Caring for Your Parrot

October 24, 2012

The parrot is a very popular pet bird choice, and there is a spectrum of types to choose from, each with varied plumage, size, longevity, and temperament. Some parrot groups include African Parrots and Amazon Parrots. 
Parrots require considerable space and attention, but their loyal companionship and personality are well worth the investment of energy and time needed to nurture a first class companion. Given the right training, some of these birds can develop large vocabularies, thus entertaining their caregivers and visitors endlessly! Select young birds for purchase and designate a time every day to gently tame and socialize them. 
Many pet birds found at shops and breeder facilities are hand reared to ensure adequate socialization at an early age. Look for an active bird with healthy plumage and a bright expression, and have the new bird checked by your local veterinary hospital at the time of purchase. Some veterinarians treat birds and/or exotic pet species exclusively. A facility such as this would be an excellent health care choice for your pet parrot. Many small animal clinics will perform routine bird appointments, but will refer you to a certified avian specialist for more involved cases. Your bird should see a veterinarian once a year for a preventive health care exam. The veterinary health care team is an important source of good advice regarding proper health care for your bird. Dr. Robin Roscoe, an avian specialist at Lynwood Animal Hospital in Ontario also suggests that clients take time to review the Association of Avian Veterinarians (AAV) bird health pamphlets, which are available from your veterinarian or on the AAV website ( 
A parrot’s lifespan varies according to species, and ranges from about 40-100 years. On average, a small parrot will live 10-15 years but some of the larger species may outlive you!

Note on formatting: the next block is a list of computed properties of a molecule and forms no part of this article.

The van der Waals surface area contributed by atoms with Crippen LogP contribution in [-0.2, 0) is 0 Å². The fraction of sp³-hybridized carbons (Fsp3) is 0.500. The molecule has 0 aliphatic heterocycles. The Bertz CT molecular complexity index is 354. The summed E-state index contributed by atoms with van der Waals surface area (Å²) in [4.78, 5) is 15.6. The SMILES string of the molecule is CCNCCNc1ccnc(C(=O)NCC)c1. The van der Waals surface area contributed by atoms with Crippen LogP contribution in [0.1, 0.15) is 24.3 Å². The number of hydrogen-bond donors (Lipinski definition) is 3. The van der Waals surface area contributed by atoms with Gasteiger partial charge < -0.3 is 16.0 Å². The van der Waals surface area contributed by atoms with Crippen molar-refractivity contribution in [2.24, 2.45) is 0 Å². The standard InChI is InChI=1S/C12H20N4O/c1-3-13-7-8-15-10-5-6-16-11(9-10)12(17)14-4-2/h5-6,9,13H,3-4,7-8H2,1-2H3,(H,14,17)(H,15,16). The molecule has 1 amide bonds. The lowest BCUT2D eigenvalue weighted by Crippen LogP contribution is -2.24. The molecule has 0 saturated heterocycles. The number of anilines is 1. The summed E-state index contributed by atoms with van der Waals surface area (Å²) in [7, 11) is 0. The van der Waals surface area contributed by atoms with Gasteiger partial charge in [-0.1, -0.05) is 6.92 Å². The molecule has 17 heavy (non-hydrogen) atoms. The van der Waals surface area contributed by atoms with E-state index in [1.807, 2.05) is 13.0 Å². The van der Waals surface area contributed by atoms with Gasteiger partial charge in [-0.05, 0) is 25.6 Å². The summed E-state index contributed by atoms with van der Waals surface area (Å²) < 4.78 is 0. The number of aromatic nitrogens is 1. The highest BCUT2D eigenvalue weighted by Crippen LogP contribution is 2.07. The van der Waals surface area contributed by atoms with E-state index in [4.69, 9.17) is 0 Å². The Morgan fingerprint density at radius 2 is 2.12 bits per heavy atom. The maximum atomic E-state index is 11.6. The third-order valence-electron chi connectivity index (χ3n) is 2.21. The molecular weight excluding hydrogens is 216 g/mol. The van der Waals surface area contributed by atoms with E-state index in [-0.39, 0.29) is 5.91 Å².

Minimum cage dimensions for large parrots; either as a pair or single are 150 x 150 x 160 cm, and for small parrots 120 x 90 x 90 cm. Bigger is better and take note that these are minimum dimensions only.
Feeding regimens depend on the type of parrot. These birds are a large investment and you should consult with your source breeder and your avian veterinarian regarding optimum diet and feeding regimens for your particular bird. Pellets and crumble formulations fed free choice, balanced seed mixes (a maximum 10 sunflower seeds per day), supplemental calcium, green food, fruit, pasta, rice, potato, corn, peanuts, cooked meat and well cooked eggs are other components that may also be recommended. 
Important things to know about parrots:
* Chocolate, avocado and coffee beans are toxic 
* A test for Chlamydophila (cause of psittacosis) should be conducted since this is a zoonosis (disease shared by people and animals). Clinical signs of Chlamydophila may include sneezing, weight loss and diarrhea, though many birds are asymptomatic (show no signs of infection)
* Large proportions of moist fruit and vegetables in the diet may cause diarrhea. 
* Avoid placing anything in the cage containing lead or galvanized metal (zinc); these elements are toxic
* Birds often hide signs of illness so take note of any subtle changes in your parrot’s health or behaviour, especially in the droppings
* Avoid sandpaper perches - use natural wood 
* Elevate food and water dishes to help keep them clean and avoid placing them under perches
* Parrots tend to go to the highest perch, but one should offer a variety of perches- different in size, height, and location.
* There may be significant differences in temperament and aggressiveness between individual birds and parrot types. Parrots need lots of attention on a daily basis, and adequate mental stimulation to help combat boredom and prevent vices from developing
* If bored, many parrots get very noisy, so offer lots of toys; even a play gym area
* Parrots do much better when housed in a large aviary-type environment as opposed to a cage. The minimum cage requirements should be considered much less desirable than a larger structure.